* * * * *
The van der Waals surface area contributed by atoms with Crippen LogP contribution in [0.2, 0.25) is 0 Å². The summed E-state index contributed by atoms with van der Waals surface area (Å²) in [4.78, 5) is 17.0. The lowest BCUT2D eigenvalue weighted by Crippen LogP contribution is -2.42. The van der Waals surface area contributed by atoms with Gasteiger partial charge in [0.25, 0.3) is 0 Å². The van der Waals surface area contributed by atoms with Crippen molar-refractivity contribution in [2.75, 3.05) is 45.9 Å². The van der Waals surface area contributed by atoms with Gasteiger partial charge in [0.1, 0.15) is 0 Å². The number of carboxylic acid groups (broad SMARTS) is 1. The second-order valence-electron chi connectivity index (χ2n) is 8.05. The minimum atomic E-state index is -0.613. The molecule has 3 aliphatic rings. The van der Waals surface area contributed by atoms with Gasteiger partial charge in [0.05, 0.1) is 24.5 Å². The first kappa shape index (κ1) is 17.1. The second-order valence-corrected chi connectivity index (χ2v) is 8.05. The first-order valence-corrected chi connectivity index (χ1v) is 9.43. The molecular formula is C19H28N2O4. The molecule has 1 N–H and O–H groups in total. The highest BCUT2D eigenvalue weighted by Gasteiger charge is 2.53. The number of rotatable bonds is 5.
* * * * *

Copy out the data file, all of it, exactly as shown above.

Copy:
The van der Waals surface area contributed by atoms with Crippen LogP contribution in [0.2, 0.25) is 0 Å². The summed E-state index contributed by atoms with van der Waals surface area (Å²) in [4.78, 5) is 17.0. The lowest BCUT2D eigenvalue weighted by Crippen LogP contribution is -2.42. The van der Waals surface area contributed by atoms with Gasteiger partial charge in [0.25, 0.3) is 0 Å². The van der Waals surface area contributed by atoms with Crippen molar-refractivity contribution in [2.75, 3.05) is 45.9 Å². The van der Waals surface area contributed by atoms with Gasteiger partial charge in [0.1, 0.15) is 0 Å². The number of carboxylic acid groups (broad SMARTS) is 1. The second-order valence-electron chi connectivity index (χ2n) is 8.05. The minimum atomic E-state index is -0.613. The molecule has 3 aliphatic rings. The van der Waals surface area contributed by atoms with Gasteiger partial charge in [0.05, 0.1) is 24.5 Å². The first kappa shape index (κ1) is 17.1. The second-order valence-corrected chi connectivity index (χ2v) is 8.05. The first-order valence-corrected chi connectivity index (χ1v) is 9.43. The molecular formula is C19H28N2O4. The molecule has 1 N–H and O–H groups in total. The highest BCUT2D eigenvalue weighted by Gasteiger charge is 2.53. The number of rotatable bonds is 5.